Letters – week 25

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Armed Forces Day

Sir,

On behalf of Lochgilphead Armed Forces Day, I thank everyone who made this another successful event.

I would especially like to thank committee members and all the volunteers for their hard work leading up to and during the event, shops for donating prizes and to everyone who took the time to decorate the front of their premises.

My appreciation also goes to everyone who attended from near and far. The day would be nothing without your support.

Once again, Lochgilphead Armed Forces Day has been a triumphant achievement for everyone concerned.

Many thanks to each and everyone of you.

Lochgilphead Armed Forces Day chairperson, Geordie Rhodick.

Fèis an Tairbeirt

Sir,

I was fortunate to attend the fèis in Tarbert Village Hall on Saturday June 15 and thank all the musicians, singers and dancers who provided such an excellent evening’s entertainment.

Evenings like Saturday don’t happen without a huge commitment from the tutors, organisers and the musicians who give of their time throughout the year.

I, and everyone else who attended, appreciate the effort and thank everyone involved for giving us the opportunity to share in our Gaelic culture.

Councillor Anne Horn, Tarbert.

The contribution of women and animals to war

Sir,

As Britain prepares to mark 80 years since the start of WWII, I hope the public remembers another significant anniversary – the formation of the Women’s Land Army (WLA).

The WLA was reformed in June 1939, a few months before the outbreak of war, and filled the gap in the farm workforce left by the hundreds of thousands of men called up to fight. At its peak in 1944, more than 80,000 female workers, known as ‘Land Girls’, had joined.

The contribution made by the Land Girls and their working horses during WWII was monumental.

Britain imported more than two-thirds of its food in 1939 and, during the war, Germany was sinking vast amounts of shipping in an attempt to starve the country into submission. The Land Girls and the animals that stood side by side with them ensured this never became a reality.

At a critical time in our history, the Land Girls and more than half a million horses played a vital role in helping to feed the nation. By 1944, they were producing 70 per cent of our food.

Today, in developing countries worldwide, women continue to work closely with animals, which are fundamental to food production – pulling ploughs and transporting produce. These hardworking animals support the livelihoods of millions of families and Society for the Protection of Animals Abroad is there for them, providing veterinary treatment.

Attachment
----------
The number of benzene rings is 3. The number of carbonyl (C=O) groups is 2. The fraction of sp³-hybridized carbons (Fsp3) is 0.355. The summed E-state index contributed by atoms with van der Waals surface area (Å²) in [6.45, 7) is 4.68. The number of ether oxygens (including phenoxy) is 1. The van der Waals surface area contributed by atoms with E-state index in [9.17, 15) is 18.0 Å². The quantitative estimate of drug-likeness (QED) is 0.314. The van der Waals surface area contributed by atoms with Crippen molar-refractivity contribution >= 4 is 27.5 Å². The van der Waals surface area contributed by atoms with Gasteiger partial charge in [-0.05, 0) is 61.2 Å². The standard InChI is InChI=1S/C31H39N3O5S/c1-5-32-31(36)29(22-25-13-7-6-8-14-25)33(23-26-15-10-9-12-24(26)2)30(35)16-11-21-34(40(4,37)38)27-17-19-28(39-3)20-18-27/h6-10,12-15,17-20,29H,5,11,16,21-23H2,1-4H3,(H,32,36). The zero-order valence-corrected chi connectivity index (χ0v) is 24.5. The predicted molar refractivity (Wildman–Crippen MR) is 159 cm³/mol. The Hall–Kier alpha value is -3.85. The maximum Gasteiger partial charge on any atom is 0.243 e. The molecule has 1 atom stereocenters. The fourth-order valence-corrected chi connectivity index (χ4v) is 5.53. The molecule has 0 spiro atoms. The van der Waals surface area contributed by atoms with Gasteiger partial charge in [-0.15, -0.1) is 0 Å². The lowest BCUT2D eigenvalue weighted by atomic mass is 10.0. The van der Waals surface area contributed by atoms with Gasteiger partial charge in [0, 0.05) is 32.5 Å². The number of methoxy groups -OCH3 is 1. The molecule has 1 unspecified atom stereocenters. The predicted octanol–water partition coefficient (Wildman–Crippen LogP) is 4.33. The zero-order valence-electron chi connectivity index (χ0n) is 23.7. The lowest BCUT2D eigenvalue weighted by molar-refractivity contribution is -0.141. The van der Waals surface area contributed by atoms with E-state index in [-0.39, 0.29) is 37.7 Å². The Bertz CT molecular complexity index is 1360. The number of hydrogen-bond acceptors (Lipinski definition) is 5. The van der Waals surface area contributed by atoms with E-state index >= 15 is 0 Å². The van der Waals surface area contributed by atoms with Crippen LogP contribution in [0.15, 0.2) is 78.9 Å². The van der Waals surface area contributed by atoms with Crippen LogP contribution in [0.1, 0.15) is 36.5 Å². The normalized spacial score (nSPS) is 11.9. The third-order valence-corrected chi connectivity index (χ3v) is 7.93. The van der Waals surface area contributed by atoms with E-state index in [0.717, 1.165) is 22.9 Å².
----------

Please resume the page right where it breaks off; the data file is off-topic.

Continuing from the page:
Geoffrey Dennis, chief executive of the Society for the Protection of Animals Abroad.

Dementia week success

Sir,

Following another tremendous Dementia Awareness Week, delivered in part by wonderful, dedicated volunteers across the country, I wish to express my sincere appreciation to everyone who took the time to support our week of awareness-raising, fundraising and campaigning, which ultimately aims to help make sure no-one faces dementia alone.

We opened the week by staging our annual conference in the capital which provided us with the unique opportunity to gather world-leading researchers, academics, practitioners and policy makers alongside people living with dementia to continue our collective movement for change, for people living with dementia now and in the future.

I was truly inspired by all the fantastic work taking place across the country to help us transform dementia care and policy.

There are more than 90,000 people living with dementia in Scotland today and that number is on the rise. We have some of the most progressive rights-based policies of anywhere in the world, but they are not all being delivered. That is why every day we are campaigning to ensure people living with dementia are treated fairly.

We are tackling inequality head on to ensure fair and equitable access to high quality dementia support and information to help people to live well with dementia and to support the urgent fight to prevent dementia. Alongside this, we must strive for more effective treatments that can target and, if not eradicate the disease process, at the least delay it.

Drug discovery of this nature is in sight and that is why we are so committed to developing our research in Scotland.

Research is informing us more about dementia prevention, how to improve the quality of life of those living with the illness and will ultimately help to find a cure. You can play your part today by signing up to Join Dementia Research to help Scotland build the largest cohort of willing research participants and start your journey to help us transform our understanding of the illness.

Together we can be a leading force for change. Together we can ensure no-one faces dementia alone.

Henry Simmons, Chief Executive, Alzheimer Scotland.